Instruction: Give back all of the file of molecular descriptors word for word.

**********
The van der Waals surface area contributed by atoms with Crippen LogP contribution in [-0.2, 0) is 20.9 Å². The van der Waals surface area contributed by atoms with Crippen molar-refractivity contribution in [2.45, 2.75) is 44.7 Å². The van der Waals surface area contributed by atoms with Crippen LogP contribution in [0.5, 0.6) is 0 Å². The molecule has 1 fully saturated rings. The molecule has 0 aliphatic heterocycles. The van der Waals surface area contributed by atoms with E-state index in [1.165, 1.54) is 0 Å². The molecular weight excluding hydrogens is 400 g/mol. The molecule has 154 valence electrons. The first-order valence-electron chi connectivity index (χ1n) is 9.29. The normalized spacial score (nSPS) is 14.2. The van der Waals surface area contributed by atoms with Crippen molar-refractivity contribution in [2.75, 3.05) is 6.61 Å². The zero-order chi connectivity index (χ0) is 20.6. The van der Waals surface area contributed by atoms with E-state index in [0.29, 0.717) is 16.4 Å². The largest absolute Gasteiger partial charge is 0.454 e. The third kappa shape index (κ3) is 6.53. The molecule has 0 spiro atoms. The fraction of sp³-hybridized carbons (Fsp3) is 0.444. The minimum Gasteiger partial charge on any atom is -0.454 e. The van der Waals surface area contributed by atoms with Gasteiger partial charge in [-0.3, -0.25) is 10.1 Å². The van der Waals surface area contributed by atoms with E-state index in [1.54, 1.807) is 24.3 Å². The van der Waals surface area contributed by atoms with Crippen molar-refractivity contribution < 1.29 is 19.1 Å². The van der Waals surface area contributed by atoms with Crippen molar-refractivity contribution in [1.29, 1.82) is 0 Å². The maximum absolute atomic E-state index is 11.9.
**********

The van der Waals surface area contributed by atoms with Crippen LogP contribution in [-0.2, 0) is 20.9 Å². The van der Waals surface area contributed by atoms with Crippen molar-refractivity contribution in [2.45, 2.75) is 44.7 Å². The van der Waals surface area contributed by atoms with Crippen LogP contribution in [0.5, 0.6) is 0 Å². The molecule has 1 fully saturated rings. The molecule has 0 aliphatic heterocycles. The van der Waals surface area contributed by atoms with E-state index in [1.165, 1.54) is 0 Å². The molecular weight excluding hydrogens is 400 g/mol. The molecule has 154 valence electrons. The first-order valence-electron chi connectivity index (χ1n) is 9.29. The normalized spacial score (nSPS) is 14.2. The van der Waals surface area contributed by atoms with Crippen molar-refractivity contribution in [2.75, 3.05) is 6.61 Å². The zero-order chi connectivity index (χ0) is 20.6. The van der Waals surface area contributed by atoms with E-state index in [0.29, 0.717) is 16.4 Å². The largest absolute Gasteiger partial charge is 0.454 e. The third kappa shape index (κ3) is 6.53. The molecule has 0 spiro atoms. The fraction of sp³-hybridized carbons (Fsp3) is 0.444. The minimum Gasteiger partial charge on any atom is -0.454 e. The van der Waals surface area contributed by atoms with Gasteiger partial charge in [-0.3, -0.25) is 10.1 Å². The van der Waals surface area contributed by atoms with E-state index in [1.54, 1.807) is 24.3 Å². The van der Waals surface area contributed by atoms with Crippen molar-refractivity contribution < 1.29 is 19.1 Å². The van der Waals surface area contributed by atoms with Crippen molar-refractivity contribution in [1.29, 1.82) is 0 Å². The maximum absolute atomic E-state index is 11.9.